The GCC Quarterly Review briefly summarises in 5 pages a selection of the major developments in the laws of the Gulf Cooperation Council (GCC) region (Bahrain, Kuwait, Oman, Qatar, Saudi Arabia and the United Arab Emirates) in the third quarter of 2019, with links to further reading, where available.
Download the PDF version (5 pages) or read online below.
Modernised governance rules for UAE public companies: New rules issued by the UAE Securities and Commodities Authority (SCA) enables greater use of technology to streamline governance procedures for UAE public joint stock companies (PJSCs) and enhance rules on insider trading, directors’ conflicts of interests and independence. Shareholders of PJSCs are now able to attend and vote in general meetings electronically. This should make the governance of PJSCs easier and enable quicker decision-making, as shareholders no longer need to attend and vote in person at meetings. Scheduling a meeting that all shareholders can attend can be challenging, especially if shareholders live or work outside the UAE, or have other commitments which mean they need to be elsewhere. In most cases, PJSCs will now be able to call general meetings using text messages or emails to their shareholders (rather than using registered mail). PJSCs will need to amend their Articles of Association to be able to take advantage of the new procedures and obtain consent from shareholders to use e-voting. The new rules are set out in the SCA Resolution No. (03/RM) of 2019 amending Resolution No.(7/RM) of 2016 concerning Standards of Institutional Discipline and Governance in Public Joint Stock Companies.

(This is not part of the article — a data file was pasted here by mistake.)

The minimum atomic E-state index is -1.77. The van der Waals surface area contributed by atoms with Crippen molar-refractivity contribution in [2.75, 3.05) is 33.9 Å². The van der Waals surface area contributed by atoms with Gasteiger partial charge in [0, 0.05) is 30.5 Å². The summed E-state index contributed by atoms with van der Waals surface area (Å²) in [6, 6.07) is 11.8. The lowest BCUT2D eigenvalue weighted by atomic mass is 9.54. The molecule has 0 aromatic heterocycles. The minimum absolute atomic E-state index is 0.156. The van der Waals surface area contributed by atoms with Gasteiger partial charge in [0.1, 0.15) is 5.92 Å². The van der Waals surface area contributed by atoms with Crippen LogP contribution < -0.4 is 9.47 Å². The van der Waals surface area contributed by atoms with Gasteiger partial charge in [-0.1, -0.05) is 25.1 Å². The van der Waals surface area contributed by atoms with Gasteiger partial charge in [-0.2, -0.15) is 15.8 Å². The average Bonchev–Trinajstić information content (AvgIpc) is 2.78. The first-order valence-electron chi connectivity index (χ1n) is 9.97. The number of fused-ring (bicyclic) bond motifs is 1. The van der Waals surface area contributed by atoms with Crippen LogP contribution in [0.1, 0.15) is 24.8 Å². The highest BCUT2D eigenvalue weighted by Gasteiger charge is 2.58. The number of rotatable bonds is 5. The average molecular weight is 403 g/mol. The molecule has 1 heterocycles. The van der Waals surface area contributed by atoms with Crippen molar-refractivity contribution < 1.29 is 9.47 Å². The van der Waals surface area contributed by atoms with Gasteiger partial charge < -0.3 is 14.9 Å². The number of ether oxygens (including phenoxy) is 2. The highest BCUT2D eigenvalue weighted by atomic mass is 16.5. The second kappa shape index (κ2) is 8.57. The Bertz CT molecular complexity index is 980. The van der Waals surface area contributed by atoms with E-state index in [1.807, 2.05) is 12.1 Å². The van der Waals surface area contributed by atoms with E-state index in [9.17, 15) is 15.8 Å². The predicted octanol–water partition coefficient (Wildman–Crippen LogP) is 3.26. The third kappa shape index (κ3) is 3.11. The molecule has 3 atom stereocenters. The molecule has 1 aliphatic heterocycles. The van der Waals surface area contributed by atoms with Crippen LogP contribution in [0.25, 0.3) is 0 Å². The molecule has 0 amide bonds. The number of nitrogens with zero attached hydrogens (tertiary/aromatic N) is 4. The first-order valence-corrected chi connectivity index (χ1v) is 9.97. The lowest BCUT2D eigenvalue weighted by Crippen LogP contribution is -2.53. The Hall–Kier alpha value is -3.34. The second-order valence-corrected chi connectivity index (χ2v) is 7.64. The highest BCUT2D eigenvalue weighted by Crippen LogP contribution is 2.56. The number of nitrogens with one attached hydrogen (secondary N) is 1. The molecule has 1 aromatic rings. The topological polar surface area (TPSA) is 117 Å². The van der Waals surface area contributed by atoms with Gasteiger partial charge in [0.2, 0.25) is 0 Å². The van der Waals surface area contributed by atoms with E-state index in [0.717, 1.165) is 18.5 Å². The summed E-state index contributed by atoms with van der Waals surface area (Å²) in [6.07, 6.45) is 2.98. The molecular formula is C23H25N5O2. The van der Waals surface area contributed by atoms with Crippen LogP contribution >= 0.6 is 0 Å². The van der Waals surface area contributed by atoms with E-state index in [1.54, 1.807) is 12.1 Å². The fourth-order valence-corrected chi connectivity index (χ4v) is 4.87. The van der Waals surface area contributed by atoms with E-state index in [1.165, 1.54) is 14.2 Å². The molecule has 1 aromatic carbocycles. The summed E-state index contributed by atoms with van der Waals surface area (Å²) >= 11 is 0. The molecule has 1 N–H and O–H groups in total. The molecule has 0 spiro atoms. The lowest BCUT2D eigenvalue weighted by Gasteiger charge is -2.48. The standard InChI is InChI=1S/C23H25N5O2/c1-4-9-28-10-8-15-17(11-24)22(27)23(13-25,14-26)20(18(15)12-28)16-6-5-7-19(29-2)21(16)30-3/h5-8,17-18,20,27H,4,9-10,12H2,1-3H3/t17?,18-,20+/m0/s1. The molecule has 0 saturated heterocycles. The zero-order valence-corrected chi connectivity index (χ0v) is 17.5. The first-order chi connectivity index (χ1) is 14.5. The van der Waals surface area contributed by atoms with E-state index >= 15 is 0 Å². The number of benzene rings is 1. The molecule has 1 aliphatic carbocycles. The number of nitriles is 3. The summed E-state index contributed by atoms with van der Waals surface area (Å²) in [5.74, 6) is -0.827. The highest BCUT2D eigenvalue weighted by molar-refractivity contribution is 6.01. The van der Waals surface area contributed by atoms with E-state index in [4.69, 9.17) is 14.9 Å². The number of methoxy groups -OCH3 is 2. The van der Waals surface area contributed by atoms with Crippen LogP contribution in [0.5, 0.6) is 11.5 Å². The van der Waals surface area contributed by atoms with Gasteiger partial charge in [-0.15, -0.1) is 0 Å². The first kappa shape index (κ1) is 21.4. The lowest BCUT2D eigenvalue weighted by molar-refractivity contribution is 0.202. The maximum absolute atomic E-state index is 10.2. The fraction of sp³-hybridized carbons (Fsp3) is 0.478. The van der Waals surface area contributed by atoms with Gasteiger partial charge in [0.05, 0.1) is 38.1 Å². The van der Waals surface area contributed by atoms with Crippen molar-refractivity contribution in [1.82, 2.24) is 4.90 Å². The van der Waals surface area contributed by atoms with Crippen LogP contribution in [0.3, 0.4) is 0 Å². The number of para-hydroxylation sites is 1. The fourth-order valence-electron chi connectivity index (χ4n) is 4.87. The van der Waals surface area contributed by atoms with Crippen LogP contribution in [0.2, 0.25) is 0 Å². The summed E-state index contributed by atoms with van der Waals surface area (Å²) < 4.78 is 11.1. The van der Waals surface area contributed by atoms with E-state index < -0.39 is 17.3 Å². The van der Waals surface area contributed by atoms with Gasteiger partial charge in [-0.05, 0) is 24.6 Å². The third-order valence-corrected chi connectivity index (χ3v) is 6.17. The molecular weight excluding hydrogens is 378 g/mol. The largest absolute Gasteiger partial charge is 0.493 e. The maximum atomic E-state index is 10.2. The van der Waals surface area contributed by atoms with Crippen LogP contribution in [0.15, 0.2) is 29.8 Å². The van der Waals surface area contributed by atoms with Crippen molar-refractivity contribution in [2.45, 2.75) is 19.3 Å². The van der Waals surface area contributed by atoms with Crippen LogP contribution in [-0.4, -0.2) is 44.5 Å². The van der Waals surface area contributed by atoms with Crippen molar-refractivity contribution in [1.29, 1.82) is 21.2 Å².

Resolving conflicts of jurisdiction between Emirate courts in the UAE: A recent Federal Supreme Court judgment (No.2 of 2019) shines a light on the UAE approach to conflicts of jurisdiction between different courts in the same Emirate. The UAE has a multi-faceted court system, comprising a Federal Court system which applies in some of the Emirates and independent court systems in other Emirates (including Dubai and Abu Dhabi), separate court systems in the Dubai International Financial Centre (DIFC) and the Abu Dhabi Global Market (ADGM) and several specialist tribunals. It can be a difficult and uncertain situation for parties to transactions who find themselves with concurrent proceedings in more than one court. While concurrent proceedings before different courts or tribunals on the same dispute should be rare, sometimes it does happen. The Federal Supreme Court generally handles conflicts of jurisdiction between local Emirate courts. However, in this case the Federal Supreme Court decided not to rule on an apparent conflict between an order of a special judicial committee in Dubai ratifying an arbitral award issued by the Dubai International Arbitration Centre (DIAC) and a judgment issued by the Dubai Court of Cassation regarding the same dispute. Instead, it delegated the matter to the Emirate courts in Dubai to resolve. This decision indicates that the senior courts in an Emirate should be able to deal with the resulting conflicts of jurisdiction, without needing to refer the determination to the Federal Supreme Court, which could lead to further costs and delays.